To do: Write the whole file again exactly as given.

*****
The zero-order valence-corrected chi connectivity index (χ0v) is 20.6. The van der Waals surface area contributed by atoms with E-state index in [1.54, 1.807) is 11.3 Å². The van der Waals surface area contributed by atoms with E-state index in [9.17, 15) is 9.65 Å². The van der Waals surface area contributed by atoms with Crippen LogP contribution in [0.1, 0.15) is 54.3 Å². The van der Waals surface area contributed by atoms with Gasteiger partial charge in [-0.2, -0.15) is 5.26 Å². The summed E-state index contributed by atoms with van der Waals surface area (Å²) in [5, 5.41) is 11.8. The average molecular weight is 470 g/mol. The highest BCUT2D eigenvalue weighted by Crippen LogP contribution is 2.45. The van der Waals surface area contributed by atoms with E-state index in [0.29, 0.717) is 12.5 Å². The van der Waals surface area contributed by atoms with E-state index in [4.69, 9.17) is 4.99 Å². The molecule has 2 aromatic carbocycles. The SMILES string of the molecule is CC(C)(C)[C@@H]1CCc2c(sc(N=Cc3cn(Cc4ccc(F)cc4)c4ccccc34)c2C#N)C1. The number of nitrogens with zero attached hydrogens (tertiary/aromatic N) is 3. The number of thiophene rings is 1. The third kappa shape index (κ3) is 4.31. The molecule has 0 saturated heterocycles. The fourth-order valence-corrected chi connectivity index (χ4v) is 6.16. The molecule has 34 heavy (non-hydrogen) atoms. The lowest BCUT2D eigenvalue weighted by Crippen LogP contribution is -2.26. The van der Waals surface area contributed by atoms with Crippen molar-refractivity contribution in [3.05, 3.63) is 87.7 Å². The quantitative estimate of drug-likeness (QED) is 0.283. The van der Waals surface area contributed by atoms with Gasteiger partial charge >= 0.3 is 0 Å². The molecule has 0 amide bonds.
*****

The zero-order valence-corrected chi connectivity index (χ0v) is 20.6. The van der Waals surface area contributed by atoms with E-state index in [1.54, 1.807) is 11.3 Å². The van der Waals surface area contributed by atoms with E-state index in [9.17, 15) is 9.65 Å². The van der Waals surface area contributed by atoms with Crippen LogP contribution in [0.1, 0.15) is 54.3 Å². The van der Waals surface area contributed by atoms with Gasteiger partial charge in [-0.2, -0.15) is 5.26 Å². The summed E-state index contributed by atoms with van der Waals surface area (Å²) in [5, 5.41) is 11.8. The average molecular weight is 470 g/mol. The highest BCUT2D eigenvalue weighted by Crippen LogP contribution is 2.45. The van der Waals surface area contributed by atoms with E-state index in [0.29, 0.717) is 12.5 Å². The van der Waals surface area contributed by atoms with E-state index in [4.69, 9.17) is 4.99 Å². The molecule has 2 aromatic carbocycles. The SMILES string of the molecule is CC(C)(C)[C@@H]1CCc2c(sc(N=Cc3cn(Cc4ccc(F)cc4)c4ccccc34)c2C#N)C1. The number of nitrogens with zero attached hydrogens (tertiary/aromatic N) is 3. The number of thiophene rings is 1. The third kappa shape index (κ3) is 4.31. The molecule has 0 saturated heterocycles. The fourth-order valence-corrected chi connectivity index (χ4v) is 6.16. The molecule has 34 heavy (non-hydrogen) atoms. The lowest BCUT2D eigenvalue weighted by Crippen LogP contribution is -2.26. The van der Waals surface area contributed by atoms with Crippen molar-refractivity contribution in [3.05, 3.63) is 87.7 Å². The quantitative estimate of drug-likeness (QED) is 0.283. The van der Waals surface area contributed by atoms with Gasteiger partial charge >= 0.3 is 0 Å². The molecule has 0 amide bonds.